Can One’s Diet Prevent or Delay Alzheimer’s?

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Nutrition is an important part to staying healthy, but can eating specific foods actually help prevent or delay dementia caused by Alzheimer’s? Many studies suggest that may be the case.

There is currently evidence showing that what we eat affects our cognitive ability. However, the evidence isn’t as strong as other studies focusing on similar prevention methods, like exercise, blood pressure, and cognitive training

Most studies are either too small or too short to say for sure whether or not your diet could prevent Alzheimer’s disease. Researchers are testing a variety of diets, foods, and supplements to get the needed evidence. 

What we know so far

As of right now, we know that the first symptoms of Alzheimer’s can happen years after the first changes in the brain. This creates a window of opportunity, suggesting that there may be a way to prevent or delay cognitive decline. 

The most common, scientifically-backed dementia risk factors include oxidative stress and inflammation, diabetes, obesity, and heart disease. Since your diet can affect these aspects, it may indirectly prevent Alzheimer’s as well. 

Regardless of the evidence, eating healthy is a good lifestyle choice in general and should be adopted by everyone. Watching what you eat is a must if you want to stay healthy as you age. 

Current best diets for preventing Alzheimer’s disease

The most promising diets are the Mediterranean and MIND diet. The Mediterranean emphasizes fruits, vegetables, and whole grains.

Some studies have shown that individuals who partook in the Mediterranean diet had a lower risk for dementia. These studies compared one group of Mediterranean dieters to those who ate the Western-style diet, which included more red meat, saturated fats, and sugar. 

A variation of the Mediterranean diet is the MIND diet, which has been shown to lower high blood pressure. Since high blood pressure has been connected to Alzheimer’s, following this diet could indirectly reduce your risk for dementia. 

The MIND diet focuses more on plant-based foods, including leafy greens, berries, whole grains, fish, poultry, beans, nuts, wine, and olive oil, while limiting red meat, sweets, cheese, butter, and fried food. 

Evidence coming from studies of more than 900 older adults found that there was a reduced risk of Alzheimer’s disease and a slower rate of cognitive decline after following the MIND diet. 

However promising these studies are, there still isn’t enough evidence to prove that the Mediterranean or MIND diet can effectively prevent or delay Alzheimer’s disease. Scientists still aren’t sure why these diets may help the brain.

Some scientists think that their effects on improving cardiovascular health may in turn reduce dementia while others suggest that eating fish may be the strongest factor. Other possibilities include increased nutrient intake that may protect the brain through anti-inflammatory and antioxidant properties.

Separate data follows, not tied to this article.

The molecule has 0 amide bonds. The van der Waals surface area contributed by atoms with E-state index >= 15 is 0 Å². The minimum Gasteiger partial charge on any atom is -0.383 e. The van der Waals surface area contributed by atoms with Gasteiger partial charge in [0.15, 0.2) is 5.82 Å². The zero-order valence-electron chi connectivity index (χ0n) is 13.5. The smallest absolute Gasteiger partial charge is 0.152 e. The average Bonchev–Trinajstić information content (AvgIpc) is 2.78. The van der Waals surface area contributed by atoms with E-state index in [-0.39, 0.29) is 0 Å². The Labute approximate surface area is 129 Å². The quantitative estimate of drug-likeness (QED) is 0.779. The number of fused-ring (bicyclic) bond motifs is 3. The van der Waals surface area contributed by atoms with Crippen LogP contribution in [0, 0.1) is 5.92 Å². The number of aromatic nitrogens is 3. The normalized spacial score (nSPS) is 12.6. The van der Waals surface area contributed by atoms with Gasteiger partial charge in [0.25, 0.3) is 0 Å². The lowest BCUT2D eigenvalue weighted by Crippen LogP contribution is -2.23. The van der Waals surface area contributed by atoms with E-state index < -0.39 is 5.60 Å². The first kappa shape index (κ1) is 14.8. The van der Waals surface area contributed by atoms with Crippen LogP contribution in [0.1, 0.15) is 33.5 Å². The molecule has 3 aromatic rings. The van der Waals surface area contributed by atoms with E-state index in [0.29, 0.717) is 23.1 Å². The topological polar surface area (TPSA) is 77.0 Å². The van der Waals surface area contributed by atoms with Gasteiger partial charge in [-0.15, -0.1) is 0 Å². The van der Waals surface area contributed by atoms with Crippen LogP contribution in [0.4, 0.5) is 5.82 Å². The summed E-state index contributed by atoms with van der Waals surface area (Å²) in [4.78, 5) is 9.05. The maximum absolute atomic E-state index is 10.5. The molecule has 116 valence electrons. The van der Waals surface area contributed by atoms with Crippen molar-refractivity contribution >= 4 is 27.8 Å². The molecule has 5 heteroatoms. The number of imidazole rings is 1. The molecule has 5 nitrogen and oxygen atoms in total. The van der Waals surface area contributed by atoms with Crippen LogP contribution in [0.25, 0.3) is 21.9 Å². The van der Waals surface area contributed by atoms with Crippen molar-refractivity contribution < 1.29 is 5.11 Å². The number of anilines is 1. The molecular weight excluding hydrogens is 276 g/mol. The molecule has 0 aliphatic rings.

Can vitamins and supplements help prevent cognitive decline?

Vitamins and supplements are commonly perceived to help prevent cognitive decline, but this isn’t necessarily the case. 

Some studies have looked at the relation between over-the-counter vitamins and preventing Alzheimer’s. And despite some early findings of possible benefits for brain health, the overall evidence is too weak to make a final conclusion. 

Regardless of their effects on your mental health, getting sufficient nutrition through your meals is very important for healthy aging. If you think you aren’t getting all of your daily nutrients or vitamins, it may be a good idea to consider taking vitamins or dietary supplements. 

But proceed with caution. Supplement companies realize there is a lot of confusion and worry around Alzheimer’s and they are capitalizing on this fear. Some companies are marketing their products as “brain-enhancers” or “dementia-preventers.” These statements are based on shallow data that should not be used as a means to sell more products. 

It is best to consult your doctor first, before purchasing or consuming any vitamins or supplements. They should be able to point you towards the right products so you aren’t convinced by false advertising. 

The Bottom Line

The idea that inflammation, nutritional-deficiencies, diabetes, and obesity can cause an increased risk of Alzheimer’s has led scientists to study potentially cognitive-enhancing diets. And although there haven’t been enough studies to say for certain if these diets can prevent Alzheimer’s, there is some early promising evidence.

The diets with the current highest-potential for preventing Alzheimer’s include the Mediterranean and MIND diets. These diets have been found to cause major health benefits that could indirectly reduce your risk of cognitive decline. 

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